The commentators mentioned how the effects of discrimination are intergenerational. Yes, this is very true, but it only supports my questions about affirmative action. I am a decedent of immigrants, but I am considered a generic white female. My grandparents were called vulgar racists names and forced to burn their treasures from Italy in order to stop the hate crimes against them. We were unable to raise to the level of privilege that is “expected” to be possessed by “white people” yet are not separated from those economically above us. I recently applied to law school and watched minorities with lower scores than I get into schools I was rejected from, with scholarship. I, and people like me, are being left behind by mandated affirmative action, and nothing is even being mentioned about it. Who speaks for me? Where is my affirmative action? I’m glad the Ricci case turned out the way it did.

  • Putney Swope

    Joe B can you read? It was 5 to 4 decision, hardly a majority.

    This was a bad decision, period. Race discrimination will happen, it is ingrained in our culture. You don’t have to go back to far to find African Americans who were jailed and forced to work, slavery. This went on well into the the 30′s and 40′s.

  • Lois

    There are reasons to rethink some of the current affermative action practices. Aferall we have learned a lot over the last 30 years and have developed more nuanced approaches. AND the fact that we still need them is exemplified by your own clip of the white fire fighter snickering when their representative alluded to the “Audicity of Hope”. White male privilige is still the norm in many (if not most) police and fire public service professions.

  • Doshi

    Give me a break. It’s common knowledge that fire fighter (or college) applicants benefit from preferential treatment if a family member was a fire fighter (or attended that college).

    While affirmative actions or quotas may not be THE answer, by no means is discrimination over in this country because of the race of the current president.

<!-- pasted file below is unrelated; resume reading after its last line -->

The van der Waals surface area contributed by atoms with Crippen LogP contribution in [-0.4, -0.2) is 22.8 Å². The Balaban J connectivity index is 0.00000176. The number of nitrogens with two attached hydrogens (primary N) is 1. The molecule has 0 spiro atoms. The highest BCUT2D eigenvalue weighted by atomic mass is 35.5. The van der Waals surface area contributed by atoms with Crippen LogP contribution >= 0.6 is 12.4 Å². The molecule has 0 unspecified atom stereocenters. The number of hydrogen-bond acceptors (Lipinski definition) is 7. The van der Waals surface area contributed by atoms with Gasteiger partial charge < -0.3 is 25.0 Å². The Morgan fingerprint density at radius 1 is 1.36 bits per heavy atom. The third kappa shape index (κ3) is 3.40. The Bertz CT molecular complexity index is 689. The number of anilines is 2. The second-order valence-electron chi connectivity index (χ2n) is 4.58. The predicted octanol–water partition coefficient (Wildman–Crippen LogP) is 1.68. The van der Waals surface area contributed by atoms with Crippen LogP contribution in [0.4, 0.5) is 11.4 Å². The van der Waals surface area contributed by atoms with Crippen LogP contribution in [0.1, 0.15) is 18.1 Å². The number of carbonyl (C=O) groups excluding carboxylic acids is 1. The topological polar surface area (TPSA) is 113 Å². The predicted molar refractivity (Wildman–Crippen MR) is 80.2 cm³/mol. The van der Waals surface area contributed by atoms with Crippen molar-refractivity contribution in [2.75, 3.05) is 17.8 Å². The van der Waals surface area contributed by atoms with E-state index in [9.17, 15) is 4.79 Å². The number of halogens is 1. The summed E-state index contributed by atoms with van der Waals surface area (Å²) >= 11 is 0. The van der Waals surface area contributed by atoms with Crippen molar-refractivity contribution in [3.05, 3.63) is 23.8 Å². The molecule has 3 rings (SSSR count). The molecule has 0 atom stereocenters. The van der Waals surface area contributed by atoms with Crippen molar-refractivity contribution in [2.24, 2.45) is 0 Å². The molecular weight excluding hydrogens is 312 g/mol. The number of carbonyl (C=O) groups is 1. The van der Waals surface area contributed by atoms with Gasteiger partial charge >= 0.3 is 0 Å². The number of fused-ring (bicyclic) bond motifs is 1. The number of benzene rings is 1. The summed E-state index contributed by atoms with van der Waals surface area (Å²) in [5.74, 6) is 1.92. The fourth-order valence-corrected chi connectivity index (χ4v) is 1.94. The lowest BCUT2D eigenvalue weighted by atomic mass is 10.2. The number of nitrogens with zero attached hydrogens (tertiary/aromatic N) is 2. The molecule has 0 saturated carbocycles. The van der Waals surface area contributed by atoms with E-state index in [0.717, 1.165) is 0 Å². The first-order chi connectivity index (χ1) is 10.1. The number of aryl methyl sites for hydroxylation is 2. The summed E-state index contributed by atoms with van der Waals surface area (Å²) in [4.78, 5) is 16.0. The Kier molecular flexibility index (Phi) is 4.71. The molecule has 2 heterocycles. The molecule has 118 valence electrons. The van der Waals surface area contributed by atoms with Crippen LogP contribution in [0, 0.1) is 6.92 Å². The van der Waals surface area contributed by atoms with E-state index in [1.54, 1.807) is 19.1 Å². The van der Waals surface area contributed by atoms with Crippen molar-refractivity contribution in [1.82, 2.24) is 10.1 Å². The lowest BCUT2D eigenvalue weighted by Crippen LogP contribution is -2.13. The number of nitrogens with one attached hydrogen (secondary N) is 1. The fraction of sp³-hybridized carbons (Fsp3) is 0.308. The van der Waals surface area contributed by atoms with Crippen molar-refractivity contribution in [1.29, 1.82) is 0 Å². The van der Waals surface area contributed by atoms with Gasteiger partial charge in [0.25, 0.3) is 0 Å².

Ingrained prejudices and tendencies to hire “people like me” instead of the best persons for the job keep many institutions homogeneous and status quo. Given the history of this country, it is IMPOSSIBLE for race not to be a factor in hiring, to some degree, because people are human and EVERYONE born in this country has racial baggage.

    Research has proven that diversity of background and opinions improves the quality of group performance and decision-making. Numbers don’t lie. If the fire dept or any institution has few minority or women members or leaders, something is behind it. Look at all the players behind the financial crisis – few minorities or women at the highest levels. Perhaps some diversity or a lone voice of reason would have resulted in different outcomes.

    Applicants with equal education and experience will always be judged on subjective criteria and it might not be logical, empirical or based on the best interests of the institution. Letting private employers hire in their best interests is the same argument as letting financial institutions regulate themselves. Neither will necessarily act in best long term interests.

  • jonas

    What a joke; the commentators range from a neo-con to a rightwinger to the legal writer for the WSJ. Then there is the apparently unchallengable dogma that fire departments and other employers all want to hire only the best, the only question being how to go about it.
    Thats a joke; fire departments want white fire departments. They have little interest in minority employees except where forced to be interested. For instance, many fire departments giving hiring points to applicants who have fireperson relatives. where is the committment to the best in that? Not to mention that almost no minority applicants have fire person relatives.
    Ditto colleges that give acceptacne points to applicants who parents had attended the college. Where is the execellence in givng a leg up to someone simply because their parent went to the college?

    Similarly the line that we need more trust for the munipalities and employers as wanting to end discrimination. The same people who peddle that line are constantly telling us in other situations to never trust politicans.
    Don’t forget to do another fundraising pitch.

  • Professor Nell

    Jane, first let me state that I beleive you are the most professional and unbiased person working at WBUR. The others think their personal opinions are more important than RAW unfilitered facts. While I thankfully do not know your poltitcal leanings, you ask the tough questions in a very fair way from all sides.

    Supreme Court Ruling for New Haven Firfighters

    As an undergrad student in the late 60′s early 70′s, I literally donated thousands of tutoring hours to African Americans (AA’s) who entered colleges when standards were lowered.

    As am adult I served as the only white on my states NAACP Board. As a professor I have taught or tutored 100′s of students of all colors and races from around the globe. I have alsow worked with oters to set up after school free tutoring programs in local libraries.